Rub: A scarred section on saplings or small trees made by bucks or bull elk vigorously rubbing their antlers on the trunk and peeling off the bark.

Food Plot: A small crop field planted to attract and feed game animals. Food plots are seldom harvested for human consumption. Food plots are often designed and planted in specific areas so they can be strategically bowhunted.

Bag Limit: The daily or annual number of animals that bowhunters can legally arrow. These regulations are enacted and enforced by state wildlife agencies.

The back straps are considered by many to be one of the tastiest pieces from a deer. Photo Credit: howtobbqright.com

Back Strap: The loin of meat that parallels both sides of the game animal’s spine. These are some of the best cuts on wild game.

Field Dressing: Slicing open a game animal after it’s down and removing its organs, intestines, stomachs, diaphragm and connective tissues.

Rattling: Mimicking the sounds of two white-tailed bucks fighting and crashing their antlers together. Bowhunters imitate these sounds with antlers or rattling devices in attempts to lure bucks into range. Rattling is usually tried just before or during the rut.

Grunt Call: A device consisting of a tube, mouthpiece and inner reed that mimics the sounds of a grunting white-tailed buck, generally during the rut.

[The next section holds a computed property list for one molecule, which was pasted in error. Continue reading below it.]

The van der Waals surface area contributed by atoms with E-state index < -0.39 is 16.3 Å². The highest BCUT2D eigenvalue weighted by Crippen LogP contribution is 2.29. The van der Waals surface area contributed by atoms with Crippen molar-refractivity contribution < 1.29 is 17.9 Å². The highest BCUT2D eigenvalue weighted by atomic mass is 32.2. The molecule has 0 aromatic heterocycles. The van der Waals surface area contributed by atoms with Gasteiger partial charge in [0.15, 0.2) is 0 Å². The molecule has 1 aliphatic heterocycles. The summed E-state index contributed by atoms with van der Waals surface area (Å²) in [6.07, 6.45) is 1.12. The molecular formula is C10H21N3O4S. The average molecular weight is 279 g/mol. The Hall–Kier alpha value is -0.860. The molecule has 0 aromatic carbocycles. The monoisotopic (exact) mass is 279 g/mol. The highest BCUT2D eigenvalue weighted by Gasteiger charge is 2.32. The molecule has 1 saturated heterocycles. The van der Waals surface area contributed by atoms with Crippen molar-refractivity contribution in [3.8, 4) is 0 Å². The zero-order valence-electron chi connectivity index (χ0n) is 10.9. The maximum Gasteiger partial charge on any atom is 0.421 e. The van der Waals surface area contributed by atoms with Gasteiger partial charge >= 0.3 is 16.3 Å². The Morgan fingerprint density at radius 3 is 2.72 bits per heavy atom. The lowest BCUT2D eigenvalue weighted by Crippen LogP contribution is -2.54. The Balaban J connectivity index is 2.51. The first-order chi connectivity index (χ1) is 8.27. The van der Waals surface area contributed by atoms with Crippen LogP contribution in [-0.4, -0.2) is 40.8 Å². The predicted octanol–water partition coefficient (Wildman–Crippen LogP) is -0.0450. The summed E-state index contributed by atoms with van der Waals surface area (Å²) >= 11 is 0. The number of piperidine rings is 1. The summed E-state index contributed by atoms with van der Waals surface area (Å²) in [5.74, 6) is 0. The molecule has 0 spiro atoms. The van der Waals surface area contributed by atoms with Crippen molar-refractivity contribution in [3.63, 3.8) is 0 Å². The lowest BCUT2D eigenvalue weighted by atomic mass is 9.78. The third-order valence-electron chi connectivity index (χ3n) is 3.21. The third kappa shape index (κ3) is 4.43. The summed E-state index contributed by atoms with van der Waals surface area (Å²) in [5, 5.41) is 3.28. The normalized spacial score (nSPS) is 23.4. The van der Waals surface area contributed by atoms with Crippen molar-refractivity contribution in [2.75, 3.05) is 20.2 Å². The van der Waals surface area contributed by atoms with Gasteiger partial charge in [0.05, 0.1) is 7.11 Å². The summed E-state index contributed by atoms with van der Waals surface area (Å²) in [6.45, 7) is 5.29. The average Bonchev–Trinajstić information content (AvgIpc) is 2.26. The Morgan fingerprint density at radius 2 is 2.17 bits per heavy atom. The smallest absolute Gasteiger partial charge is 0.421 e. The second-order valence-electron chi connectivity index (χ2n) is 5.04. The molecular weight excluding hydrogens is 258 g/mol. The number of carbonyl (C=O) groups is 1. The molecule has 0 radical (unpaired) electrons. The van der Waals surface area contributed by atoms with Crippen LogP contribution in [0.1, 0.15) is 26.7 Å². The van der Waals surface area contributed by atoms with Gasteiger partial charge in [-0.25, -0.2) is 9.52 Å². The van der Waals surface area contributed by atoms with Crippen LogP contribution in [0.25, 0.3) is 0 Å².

Scouting: Studying a hunting area while walking slowly in the field, and/or with aerial photos and topographical maps at home.

When searching for bucks in the rut season, you can spot tracks they leave behind like this one. Photo Credit: John Hafner

Buck Sign: Physical evidence that a white-tailed buck is in the area. These signs include rubs, scrapes and large tracks.

Vitals: This generally means the animal’s chest area, which includes the rib cage and the heart, lungs and liver within.

Estrus: The time during a female elk or deer’s reproductive cycle when they’re ready and willing to breed.

Cape: The animal’s flesh, hide and fur.

Shoulder Mount: A taxidermy mount that displays an animal’s shoulders, neck, head and antlers. It’s made by tanning the animal’s cape, fitting it over a sculpted foam-plastic form, and attaching the antlers/skull plate atop the form’s head.

Venison: Meat yielded from a deer.

Rather than staying in a tree, you can choose a blind. These hide you away from deer on ground level. Photo Credit: John Hafner